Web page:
Axel and Eigil Axgil
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Eigil and Axel Axgil in 1950
April 3, 1915
|Died||October 29, 2011|
April 24, 1922
|Died||September 22, 1995|
Axel Axgil (3 April 1915 – 29 October 2011) and Eigil Axgil (24 April 1922 – 22 September 1995) were Danish gay activists and a longtime couple. They were the first gay couple to enter into a registered partnership anywhere in the world following Denmark's legalisation of same-sex partnership registration in 1989, a landmark legislation which they were instrumental in bringing about. They adopted the shared surname, Axgil, a combination of their given names, as an expression of their commitment.
Axel, born Axel Lundahl-Madsen, and Eigil, born Eigil Eskildsen, inspired by the 1948 UN Declaration of Human Rights, together with several friends, founded F-48 or Forbundet af 1948 (The Association of 1948), Denmark's first gay rights organization. By 1951, F-48's membership had grown to 1,339 and there were branches in Sweden and Norway. In 1985, F-48 became the Danish National Association of Gays and Lesbians (Landsforeningen for Bøsser og Lesbiske, Forbundet af 1948 or LBL). The couple launched a magazine, Vennen (The Friend).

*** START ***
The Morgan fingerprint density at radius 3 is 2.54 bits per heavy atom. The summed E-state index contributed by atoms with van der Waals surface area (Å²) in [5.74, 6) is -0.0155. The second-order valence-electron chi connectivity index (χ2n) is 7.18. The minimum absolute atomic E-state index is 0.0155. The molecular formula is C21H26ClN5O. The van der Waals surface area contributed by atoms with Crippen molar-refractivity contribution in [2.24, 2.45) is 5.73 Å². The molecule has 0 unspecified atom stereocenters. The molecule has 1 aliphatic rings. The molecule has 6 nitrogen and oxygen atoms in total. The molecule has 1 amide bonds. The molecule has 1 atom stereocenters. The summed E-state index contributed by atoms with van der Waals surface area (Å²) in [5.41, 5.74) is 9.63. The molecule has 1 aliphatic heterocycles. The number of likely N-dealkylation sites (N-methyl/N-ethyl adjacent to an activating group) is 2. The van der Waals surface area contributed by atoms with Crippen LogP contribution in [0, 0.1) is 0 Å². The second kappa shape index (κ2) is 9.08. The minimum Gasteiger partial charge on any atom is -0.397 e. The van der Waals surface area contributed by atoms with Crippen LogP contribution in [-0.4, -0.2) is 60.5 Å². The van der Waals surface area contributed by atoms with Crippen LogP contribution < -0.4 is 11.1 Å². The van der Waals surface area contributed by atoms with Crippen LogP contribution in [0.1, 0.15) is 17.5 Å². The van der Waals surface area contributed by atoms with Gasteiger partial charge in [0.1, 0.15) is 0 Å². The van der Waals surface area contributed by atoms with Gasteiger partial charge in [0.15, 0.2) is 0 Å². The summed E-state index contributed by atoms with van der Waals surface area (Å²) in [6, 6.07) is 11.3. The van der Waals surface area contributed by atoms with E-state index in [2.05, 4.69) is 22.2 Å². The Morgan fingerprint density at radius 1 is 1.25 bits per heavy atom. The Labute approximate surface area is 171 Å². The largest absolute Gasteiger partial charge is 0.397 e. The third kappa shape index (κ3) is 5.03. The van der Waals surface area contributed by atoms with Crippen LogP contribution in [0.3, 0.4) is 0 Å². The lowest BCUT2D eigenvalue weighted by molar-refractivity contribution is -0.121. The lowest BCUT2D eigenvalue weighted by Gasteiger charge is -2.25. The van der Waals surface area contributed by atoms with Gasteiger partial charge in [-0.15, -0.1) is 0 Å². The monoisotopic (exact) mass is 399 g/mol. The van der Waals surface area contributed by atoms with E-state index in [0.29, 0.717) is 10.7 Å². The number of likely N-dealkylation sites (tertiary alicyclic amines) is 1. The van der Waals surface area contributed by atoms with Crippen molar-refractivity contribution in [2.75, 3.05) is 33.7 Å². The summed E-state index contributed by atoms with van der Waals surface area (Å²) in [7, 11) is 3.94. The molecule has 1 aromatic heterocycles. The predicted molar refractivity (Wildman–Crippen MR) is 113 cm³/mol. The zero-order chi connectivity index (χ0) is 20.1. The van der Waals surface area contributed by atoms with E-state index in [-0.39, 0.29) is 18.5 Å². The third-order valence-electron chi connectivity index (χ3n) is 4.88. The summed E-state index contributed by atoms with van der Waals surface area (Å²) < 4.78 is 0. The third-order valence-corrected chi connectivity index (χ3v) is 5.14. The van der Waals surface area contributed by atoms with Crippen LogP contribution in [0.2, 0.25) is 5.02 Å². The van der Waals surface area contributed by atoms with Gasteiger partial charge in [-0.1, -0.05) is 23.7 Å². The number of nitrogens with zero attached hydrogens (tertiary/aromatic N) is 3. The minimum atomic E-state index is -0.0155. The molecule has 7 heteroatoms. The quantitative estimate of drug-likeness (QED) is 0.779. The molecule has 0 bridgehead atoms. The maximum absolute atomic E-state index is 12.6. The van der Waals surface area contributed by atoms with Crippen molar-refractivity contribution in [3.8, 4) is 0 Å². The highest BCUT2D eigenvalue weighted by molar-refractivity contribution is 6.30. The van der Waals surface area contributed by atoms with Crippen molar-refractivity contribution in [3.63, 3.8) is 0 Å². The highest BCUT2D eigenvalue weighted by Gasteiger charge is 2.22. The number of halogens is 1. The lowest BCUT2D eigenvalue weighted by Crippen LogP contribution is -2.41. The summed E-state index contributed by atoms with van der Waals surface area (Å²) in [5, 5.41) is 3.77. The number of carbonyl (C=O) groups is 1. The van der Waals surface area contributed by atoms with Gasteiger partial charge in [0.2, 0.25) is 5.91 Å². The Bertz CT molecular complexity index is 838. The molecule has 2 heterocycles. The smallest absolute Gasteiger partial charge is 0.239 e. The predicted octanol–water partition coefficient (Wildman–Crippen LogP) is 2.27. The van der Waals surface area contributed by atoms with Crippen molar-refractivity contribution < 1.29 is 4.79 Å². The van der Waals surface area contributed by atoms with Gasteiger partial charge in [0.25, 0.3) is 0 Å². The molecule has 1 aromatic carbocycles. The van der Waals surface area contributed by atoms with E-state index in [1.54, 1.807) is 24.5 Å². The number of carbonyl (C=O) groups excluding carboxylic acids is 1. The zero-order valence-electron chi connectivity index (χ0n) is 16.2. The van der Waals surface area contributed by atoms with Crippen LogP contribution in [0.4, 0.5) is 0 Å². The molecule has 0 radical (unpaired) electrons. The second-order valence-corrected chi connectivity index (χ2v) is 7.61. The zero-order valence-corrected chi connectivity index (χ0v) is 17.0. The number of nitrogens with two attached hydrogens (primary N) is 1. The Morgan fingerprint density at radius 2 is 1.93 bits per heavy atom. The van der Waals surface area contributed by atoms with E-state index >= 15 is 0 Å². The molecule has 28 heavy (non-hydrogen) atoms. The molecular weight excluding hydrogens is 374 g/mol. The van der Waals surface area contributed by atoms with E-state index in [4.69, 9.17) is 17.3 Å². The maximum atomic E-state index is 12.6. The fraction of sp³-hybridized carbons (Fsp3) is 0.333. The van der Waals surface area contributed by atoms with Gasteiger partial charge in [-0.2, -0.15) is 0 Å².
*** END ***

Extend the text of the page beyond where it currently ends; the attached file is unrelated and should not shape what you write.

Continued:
In 1989, Denmark became the first nation in the world to recognize registered partnerships for same-sex couples, nearly equal to (opposite-sex) marriage. On 1 October 1989 the Axgils and 10 other Danish couples were married by Tom Ahlberg, the deputy mayor of Copenhagen, in the city hall, accompanied by worldwide media attention. The Axgils had been a couple for 40 years. In 2013, Axel Axgil was named by Equality Forum as one of their 31 Icons of the LGBT History Month.
Eigil Axgil died on 22 September 1995 at the age of 73.
Axel Axgil died on 29 October 2011 at the age of 96.
- "LGBT History Month 2013 Icons Announced – Equality Forum". equalityforum.com. Retrieved 7 November 2015.
- Kaj Erik Nielsen (2008). "Da Kinsey-rapporten kom til Danmark 1948". zaurits-bureau (in Danish). Archived from the original on 2011-05-11. Retrieved 2008-08-17.
- Rex Wockner (21 June 2007). "World's First Gay Marriage". The Stranger. Retrieved 2008-08-17.